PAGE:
Should I Get a Prenuptial Agreement?

        Traditionally, prenuptial agreements have been viewed with displeasure both in popular culture and in Maryland courts.  In a society that values the sanctity of marriage and the lifelong link between the lives of two people, the idea of creating a binding document describing what will happen if and when the marriage dissolves can tend to leave a bad taste in some people’s mouths.  However, in recent years, more and more people have been consulting Maryland family law attorneys for advice in drafting prenuptial agreements.  As we will see below, the practical reasons for drafting a “pre-nup” are beginning to outweigh any stigma associated with them.

        For one, prenuptial agreements are a very good way to account for disproportionate financial positions between two parties before they enter into the marriage.  Once a couple is married, their assets, for all intents and purposes, become totally linked.  For example, if the groom happens to make $200,000 per year and the bride happens to make $40,000 per year, in the eyes of the law, the couple had a combined income of $240,000.  But what happens if the happy couple were to fall upon some hard times and file for divorce?

In the absence of a prenuptial agreement, lawyers and judges are the principal people in charge of deciding the couple’s fate after the marriage.  Maryland is an “equitable distribution” state, which means that the marital assets are divided in a manner that puts the parties in a “fair” post-marital state.  It does not mean that the marital assets are divided equally.  The advantage of a prenuptial agreement is that the parties can assess their disproportionate financial states and craft a logical, equitable solution to what will happen to those financial states in the event of divorce.  More importantly, their judgment is not clouded by the stress and emotion of divorce litigation when the contingencies are agreed upon.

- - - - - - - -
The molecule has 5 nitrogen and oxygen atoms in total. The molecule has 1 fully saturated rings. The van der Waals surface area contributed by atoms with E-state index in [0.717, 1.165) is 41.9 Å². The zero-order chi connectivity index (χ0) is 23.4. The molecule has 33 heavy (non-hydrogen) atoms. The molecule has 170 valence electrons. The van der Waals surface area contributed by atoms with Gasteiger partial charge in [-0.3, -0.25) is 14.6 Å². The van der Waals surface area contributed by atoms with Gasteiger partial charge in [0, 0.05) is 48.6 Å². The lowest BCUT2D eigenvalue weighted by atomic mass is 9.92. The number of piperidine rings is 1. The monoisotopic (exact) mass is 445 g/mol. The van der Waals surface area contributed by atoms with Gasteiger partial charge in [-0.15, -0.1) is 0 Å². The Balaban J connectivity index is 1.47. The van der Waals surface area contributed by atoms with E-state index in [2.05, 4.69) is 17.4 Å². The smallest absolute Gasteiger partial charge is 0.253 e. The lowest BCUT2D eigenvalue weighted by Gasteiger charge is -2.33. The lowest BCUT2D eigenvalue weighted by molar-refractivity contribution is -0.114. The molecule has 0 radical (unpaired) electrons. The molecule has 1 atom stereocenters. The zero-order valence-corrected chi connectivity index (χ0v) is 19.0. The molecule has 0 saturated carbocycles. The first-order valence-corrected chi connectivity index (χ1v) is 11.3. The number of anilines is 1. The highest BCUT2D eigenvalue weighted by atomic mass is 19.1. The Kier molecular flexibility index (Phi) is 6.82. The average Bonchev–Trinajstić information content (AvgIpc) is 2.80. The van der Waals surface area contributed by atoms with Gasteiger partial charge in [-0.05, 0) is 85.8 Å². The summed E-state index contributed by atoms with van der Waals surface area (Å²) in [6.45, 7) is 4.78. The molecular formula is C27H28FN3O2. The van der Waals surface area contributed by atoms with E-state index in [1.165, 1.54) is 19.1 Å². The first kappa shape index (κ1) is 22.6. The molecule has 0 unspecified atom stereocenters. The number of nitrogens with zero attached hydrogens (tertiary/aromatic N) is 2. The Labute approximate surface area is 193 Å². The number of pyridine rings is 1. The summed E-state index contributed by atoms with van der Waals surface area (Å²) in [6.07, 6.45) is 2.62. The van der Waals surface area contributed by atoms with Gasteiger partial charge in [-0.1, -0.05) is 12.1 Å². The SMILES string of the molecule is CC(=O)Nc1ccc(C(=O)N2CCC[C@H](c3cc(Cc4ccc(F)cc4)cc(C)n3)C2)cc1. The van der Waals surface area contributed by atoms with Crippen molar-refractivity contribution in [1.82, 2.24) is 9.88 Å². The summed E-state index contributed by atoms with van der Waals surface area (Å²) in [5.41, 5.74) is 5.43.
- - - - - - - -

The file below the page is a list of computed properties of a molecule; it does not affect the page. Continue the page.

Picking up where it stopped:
Moreover, prenuptial agreements are a good idea when one or both parties have been through previous marriage, and especially when these previous marriages have produced children.  The prenuptial agreement can help hash out things like whether a party will bear any financial responsibility for the children from a previous marriage, or whether they will only bear responsibility for their own natural children.

If one party has an ownership stake in a business, a prenuptial agreement may be a very good idea.  If there were to be a divorce, it may be damaging to the business if that ownership stake had to be divided, such that the former spouse now is involved in the business where he or she wasn’t before.

The main thing to take away from your consideration of a prenuptial agreement is that the choices are fully retained by the parties to the agreement.  A Maryland family lawyer is merely the agent expressing the wishes of the parties.  If the idea of free will is appealing to you and your future spouse, consider having a prenuptial agreement drafted by a Maryland family law firm.  If you end up needing it, your interests will be protected.  If it ends up collecting dust in a drawer somewhere, you can be comforted by the fact that you’re experiencing a happy marriage.

See Related Blog Posts:

Divorce Rates Doubles Among Older Couples

Helping to Win Custody Disputes

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